Background: There is limited clinical information on coronavirus disease-19 (COVID-19) patients in Israel.
Objectives: To describe the characteristics, outcomes, and potential associations of hospitalized COVID-19 patients in Israel.
Methods: We conducted a single-center, retrospective study of 58 consecutive laboratory-confirmed COVID-19 patients admitted to Laniado Hospital, Israel, between 14 March 2020 and 14 May 2020. Demographic, clinical, and laboratory data on admission were collected and analyzed, and the association to subsequent respiratory failure was assessed.
Results: Mean age of patients was 70.7 ± 16.9 years (53% males, 47% females.); 74% had at least one co-morbidity. Most patients were of Jewish Ashkenazi descent. During hospitalization 15 patients (mean age 78.18 ± 10.35 years); 80% male, 73% Sephardi descent developed respiratory failure rates of 60% occurring on average 10.6 days following intubation. Laboratory tests at admission displayed a significant increase in C-reactive protein (CRP) and creatine kinase (CK) and a decrease in absolute lymphocyte count (ALC) in patients who eventually developed respiratory failure (163.97 mg/L, 340.87 IU/L, 0.886 K/μl vs. 50.01 mg/L and 123.56 IU/L, 1.28 K/μl, respectively). Multivariate logistic analysis revealed an integrated parameter of CRP, CK, and ALC highly correlated with respiratory failure. Receiver operating characteristic curve revealed the area under the curve of CRP, CK, and ALC and the integrated parameter to be 0.910, 0.784, and 0.754, respectively. CRP was the strongest predictor to correlate with respiratory failure.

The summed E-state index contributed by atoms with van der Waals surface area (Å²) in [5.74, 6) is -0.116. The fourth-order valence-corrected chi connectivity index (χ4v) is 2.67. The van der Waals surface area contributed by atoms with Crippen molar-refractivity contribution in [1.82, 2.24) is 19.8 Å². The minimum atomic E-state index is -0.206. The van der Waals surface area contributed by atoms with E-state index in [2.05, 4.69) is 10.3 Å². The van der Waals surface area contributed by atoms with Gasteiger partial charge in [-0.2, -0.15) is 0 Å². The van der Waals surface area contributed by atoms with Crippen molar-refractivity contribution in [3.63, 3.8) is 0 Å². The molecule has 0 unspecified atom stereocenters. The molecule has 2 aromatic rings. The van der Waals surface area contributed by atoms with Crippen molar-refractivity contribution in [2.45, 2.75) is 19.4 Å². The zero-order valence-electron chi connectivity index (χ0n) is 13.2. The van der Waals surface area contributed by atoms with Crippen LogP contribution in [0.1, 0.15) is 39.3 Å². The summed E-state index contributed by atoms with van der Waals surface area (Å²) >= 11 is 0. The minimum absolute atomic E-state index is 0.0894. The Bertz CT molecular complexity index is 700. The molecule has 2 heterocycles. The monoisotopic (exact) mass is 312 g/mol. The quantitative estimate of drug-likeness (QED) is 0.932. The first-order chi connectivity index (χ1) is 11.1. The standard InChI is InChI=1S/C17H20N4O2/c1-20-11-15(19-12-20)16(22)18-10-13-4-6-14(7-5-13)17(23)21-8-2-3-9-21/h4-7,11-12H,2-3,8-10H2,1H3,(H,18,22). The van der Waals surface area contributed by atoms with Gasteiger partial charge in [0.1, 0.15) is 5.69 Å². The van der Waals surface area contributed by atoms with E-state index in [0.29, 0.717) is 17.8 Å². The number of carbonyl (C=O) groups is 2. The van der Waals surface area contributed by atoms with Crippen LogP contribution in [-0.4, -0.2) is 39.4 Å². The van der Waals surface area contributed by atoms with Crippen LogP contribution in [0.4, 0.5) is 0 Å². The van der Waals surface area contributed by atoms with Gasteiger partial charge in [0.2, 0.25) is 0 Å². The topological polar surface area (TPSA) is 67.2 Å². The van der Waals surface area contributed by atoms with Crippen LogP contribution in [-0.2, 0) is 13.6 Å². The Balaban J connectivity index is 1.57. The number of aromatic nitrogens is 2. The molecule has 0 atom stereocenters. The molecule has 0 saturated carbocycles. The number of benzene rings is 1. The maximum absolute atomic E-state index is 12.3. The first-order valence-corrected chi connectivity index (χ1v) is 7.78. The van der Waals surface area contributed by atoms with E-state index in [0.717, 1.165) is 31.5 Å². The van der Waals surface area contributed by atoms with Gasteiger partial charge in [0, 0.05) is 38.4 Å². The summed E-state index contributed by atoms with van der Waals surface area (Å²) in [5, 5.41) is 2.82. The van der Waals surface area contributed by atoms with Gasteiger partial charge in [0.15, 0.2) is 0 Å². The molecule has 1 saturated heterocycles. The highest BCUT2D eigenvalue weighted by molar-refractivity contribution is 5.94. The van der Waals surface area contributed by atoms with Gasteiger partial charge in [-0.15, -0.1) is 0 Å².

Conclusions: CRP, CK, and ALC levels on admission could possibly be used to detect high-risk patients prone to develop respiratory failure.